Jesus ‘wife’ is us – his sister bride (Song of Songs). We are the bride of Christ – and we are able to be disciples. This is the gnosis being referred to in this text. Nothing whatsoever to do with pre-ascension marital status.

    It is a simple analogical statement – a speech by ‘the bridegroom’ (a term by which HJ was known). [Do the disciples fast when the bridegroom is with them?] Of interest to us should be other bridegroom images that were very costly in the ancient texts, e.g. Moses (Exodus 4:25).

    HJ folks are just like fundamentalists – assuming they can put every statement into a Cartesian sieve.

    • That is certainly one idea bantered about, but it doesn’t make a lot of sense in a fragment that is also speaking about his biological mother to jump to speaking about a metaphorical wife.

      • I think the biological mother can be interpreted as metaphorical also – what about Paul in Galatians on mothers – Sarah and Hagar, not to mention the doctrines of Mary prevalent today.

        We, the wife, enabled, are to be merciful as he is merciful, and holy as he is holy. Our situation is incompatible with holiness – Psalm 6 touches a nerve, whether read individually or as a collective ‘I’. But all is not lost – for the rebuke of the Most High is filled with mercy and presence.

        Broken gnosis – broken knowledge – broken relationships – I think can be healed today also. I regret that the options suggested by scholarship seem to preclude the faith expressed in our liturgies.

  3. I don’t see how this is anything new: the Nag Hammadi ‘Gospel of Philip’ re-discovered in 1945 ( and predating this fragment ) makes the same reference.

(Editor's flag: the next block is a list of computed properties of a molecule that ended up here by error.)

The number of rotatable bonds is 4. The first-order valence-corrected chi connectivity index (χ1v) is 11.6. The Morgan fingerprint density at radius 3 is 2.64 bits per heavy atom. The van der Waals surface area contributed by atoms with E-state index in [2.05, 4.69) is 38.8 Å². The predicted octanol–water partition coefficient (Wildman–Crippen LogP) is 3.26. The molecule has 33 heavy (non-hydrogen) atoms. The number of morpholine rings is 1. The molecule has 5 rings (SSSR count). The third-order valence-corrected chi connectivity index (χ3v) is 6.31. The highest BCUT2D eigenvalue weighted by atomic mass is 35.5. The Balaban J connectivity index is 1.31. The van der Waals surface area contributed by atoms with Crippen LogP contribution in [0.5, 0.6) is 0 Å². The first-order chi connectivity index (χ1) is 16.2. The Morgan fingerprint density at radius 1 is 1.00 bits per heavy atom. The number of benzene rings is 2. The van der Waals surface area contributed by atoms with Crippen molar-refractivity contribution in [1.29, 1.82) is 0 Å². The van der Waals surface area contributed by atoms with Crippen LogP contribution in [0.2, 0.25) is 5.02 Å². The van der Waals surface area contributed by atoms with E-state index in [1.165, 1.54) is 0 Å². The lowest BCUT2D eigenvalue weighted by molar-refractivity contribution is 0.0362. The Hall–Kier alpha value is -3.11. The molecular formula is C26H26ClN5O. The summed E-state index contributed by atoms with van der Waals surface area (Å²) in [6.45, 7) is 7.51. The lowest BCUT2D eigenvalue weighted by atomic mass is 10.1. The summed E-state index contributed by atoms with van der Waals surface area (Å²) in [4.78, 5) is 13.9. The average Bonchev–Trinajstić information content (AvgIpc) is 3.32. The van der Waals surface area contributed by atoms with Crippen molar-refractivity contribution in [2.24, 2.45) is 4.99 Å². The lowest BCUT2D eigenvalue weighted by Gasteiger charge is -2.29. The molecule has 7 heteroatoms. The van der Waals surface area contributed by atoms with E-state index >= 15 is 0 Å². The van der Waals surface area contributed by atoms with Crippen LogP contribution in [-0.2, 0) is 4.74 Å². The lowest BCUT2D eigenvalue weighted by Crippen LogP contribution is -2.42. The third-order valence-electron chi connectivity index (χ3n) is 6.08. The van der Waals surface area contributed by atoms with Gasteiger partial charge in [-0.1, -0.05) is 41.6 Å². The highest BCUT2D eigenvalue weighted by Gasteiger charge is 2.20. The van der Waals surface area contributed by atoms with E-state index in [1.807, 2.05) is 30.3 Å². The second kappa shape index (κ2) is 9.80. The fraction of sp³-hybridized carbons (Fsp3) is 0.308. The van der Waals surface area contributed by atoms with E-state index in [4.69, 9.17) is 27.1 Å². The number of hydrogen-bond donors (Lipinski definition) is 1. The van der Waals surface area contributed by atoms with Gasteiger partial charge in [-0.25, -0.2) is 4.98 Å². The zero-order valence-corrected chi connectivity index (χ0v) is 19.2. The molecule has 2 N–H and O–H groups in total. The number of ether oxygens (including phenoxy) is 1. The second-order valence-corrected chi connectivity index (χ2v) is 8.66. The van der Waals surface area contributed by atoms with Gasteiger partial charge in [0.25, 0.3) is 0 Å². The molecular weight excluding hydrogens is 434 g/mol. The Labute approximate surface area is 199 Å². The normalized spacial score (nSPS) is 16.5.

Interesting that the ‘owner’ of this fragment declines to be identified, wonder where it came from?

  4. namaste

    yes jesus was married and he had two children-Esanan,and Yoshakiel.
    this was reveled to me in my DHYANA SAMADHI.

    mangalam bhavanthu.

  5. I’m no Harvard scholar, but looking at this fragment compared with the CGII Codex, it looks different? Perhaps the scholars will carbon -date it.

    The Philip gospel is damaged where Jesus and Mary Magdalene’s relationship is described. Here is a good translation http://gnosis.org/naghamm/gop.html

    The spiritual significance of the Nag Hammadi library to me was when it was unearthed: winter 1945. More people must have prayed that fall than ever before, atomic bombs were dropped on Hiroshima and Nagasaki in August that year, with previously unimagined devastation, the atrocities against the Jews and Roma and Chinese were by now revealed, and over 60 million people died in the war…

    But the people who found the codices sold or destroyed it in pieces: a powerful metaphor for the world, instead of turning the mind to intellectual and spiritual matters when the universe offers them up!

    • Thanks, Bob. Certainly the debate around this fragment is wide and deep. There is also an “introduction and summary” PDF that goes with this. Comments on Prof. Francis Watson (Department of Theology and Religion at Durham University), author of these two articles, can be found here and here. This is outside my expertise, but echoes work many of us will have done on the synoptic problem. I am not yet willing to join those yelling “fake”. There are many online places writing about this. Mark Goodacre is a reliable starting place – I use him each year in my teaching. Blessings.

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Rev. Bosco Peters Welcome to this ecumenical website of resources and reflections on liturgy, spirituality, and worship for individuals and communities. It is run by Rev. Bosco Peters.